There are new exciting blogs and all sort of nice things on old blogs. In Avzel’s journal you can find a post with the words and a link to the performence of a beautiful Leonard Cohen’s song “everybody knows”; and you can find there as well as on Computational Complexity links to some great songs of Tom Lehrer. Noam Nisan (who encouraged me to start this blog) has now a blog of his own called “Algorithmic game theory” of with interesting posts on the econ-CS interface. One post is about Fourier theoretic proof of Arrow’s theorem and the recent paper by Noam, Ehud Friedgut and me on Quantitative Gibbard Satterthwhaite theorem. (BTW, are you aware of blogs devoted to learning?, or to mathematical programming/optimization?) Dick Lipton has a new blog called “Godel’s lost letter and P=NP,” where he covers in a very very nice style, the major developements that occured in theoretical computer science, (and from time to time outside it,) and the people that were involved in these developements. There is a spirit of light skepticism regarding the common wisdom about some of the central problems in some of the posts. This reminds me that scientific skepticism and how it should be practiced (if at all) is a great topic for discussion. Economist Al Roth has an extremely prolofic blog called “Market design.” Roth have created (with the help of Aaron his son,) very eraly on (in 1995,) a scientifically useful home page. And finally Terry Tao had a beautiful post on sailing into the wind in higher speed than the wind. And post-finally Scott Aaronson, breaks yet again new grounds, and asks four questions for Passover about corn, rice, and wheat.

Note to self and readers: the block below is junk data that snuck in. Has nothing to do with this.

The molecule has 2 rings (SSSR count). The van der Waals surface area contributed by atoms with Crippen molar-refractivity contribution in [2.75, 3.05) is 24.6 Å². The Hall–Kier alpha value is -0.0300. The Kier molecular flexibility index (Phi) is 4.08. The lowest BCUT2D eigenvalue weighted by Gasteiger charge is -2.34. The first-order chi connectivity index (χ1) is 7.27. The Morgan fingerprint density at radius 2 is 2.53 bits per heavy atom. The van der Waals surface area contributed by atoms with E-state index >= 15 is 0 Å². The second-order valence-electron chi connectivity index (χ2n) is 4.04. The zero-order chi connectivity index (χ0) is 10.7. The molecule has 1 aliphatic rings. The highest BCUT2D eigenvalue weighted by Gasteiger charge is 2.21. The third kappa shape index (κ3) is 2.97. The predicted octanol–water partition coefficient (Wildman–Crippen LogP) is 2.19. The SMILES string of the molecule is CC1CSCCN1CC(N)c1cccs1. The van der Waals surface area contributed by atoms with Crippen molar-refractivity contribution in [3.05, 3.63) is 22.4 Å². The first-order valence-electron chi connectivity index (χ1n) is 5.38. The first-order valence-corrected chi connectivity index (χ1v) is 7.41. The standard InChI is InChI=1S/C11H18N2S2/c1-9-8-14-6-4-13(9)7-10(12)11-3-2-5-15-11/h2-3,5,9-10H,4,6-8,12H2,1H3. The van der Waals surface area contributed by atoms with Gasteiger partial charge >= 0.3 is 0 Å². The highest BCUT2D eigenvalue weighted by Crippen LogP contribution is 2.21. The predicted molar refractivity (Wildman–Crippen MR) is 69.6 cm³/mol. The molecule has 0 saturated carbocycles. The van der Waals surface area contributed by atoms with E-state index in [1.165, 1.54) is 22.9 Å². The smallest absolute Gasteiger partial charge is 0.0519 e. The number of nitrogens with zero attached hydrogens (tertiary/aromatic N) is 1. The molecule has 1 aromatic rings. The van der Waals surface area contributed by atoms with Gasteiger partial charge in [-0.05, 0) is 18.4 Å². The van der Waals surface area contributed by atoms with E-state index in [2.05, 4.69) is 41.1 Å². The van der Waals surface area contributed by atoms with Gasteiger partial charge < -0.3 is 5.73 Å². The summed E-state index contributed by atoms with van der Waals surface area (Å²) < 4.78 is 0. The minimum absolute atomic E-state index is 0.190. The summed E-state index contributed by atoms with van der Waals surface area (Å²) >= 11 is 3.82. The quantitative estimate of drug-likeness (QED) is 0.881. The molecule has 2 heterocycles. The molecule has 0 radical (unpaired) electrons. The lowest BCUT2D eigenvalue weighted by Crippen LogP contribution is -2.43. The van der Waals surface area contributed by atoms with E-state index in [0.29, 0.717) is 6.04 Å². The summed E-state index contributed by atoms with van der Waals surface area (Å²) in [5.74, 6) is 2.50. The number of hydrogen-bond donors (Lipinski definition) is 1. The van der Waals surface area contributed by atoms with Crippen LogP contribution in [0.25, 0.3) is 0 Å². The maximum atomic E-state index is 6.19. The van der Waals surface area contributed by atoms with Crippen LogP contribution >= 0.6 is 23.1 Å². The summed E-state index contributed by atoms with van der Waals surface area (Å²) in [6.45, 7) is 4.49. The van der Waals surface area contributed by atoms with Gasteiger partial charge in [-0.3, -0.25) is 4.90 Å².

And Frank Morgan (whom both me and Noga TA’d in Calculus 18.001 18.011 in 1983) has a lovely post on optimal paths in Baseball based on work with Davide Carozza and Stewart Johnson, and Jeff Elly has an econ blog with the good name “cheap talk”. And here is an excellent post on the 15 greatest statisticians by Yosi Levy (in Hebrew).
And Terry Tao illuminatingly rescaled the US budget to match incomes and expenses of a single family.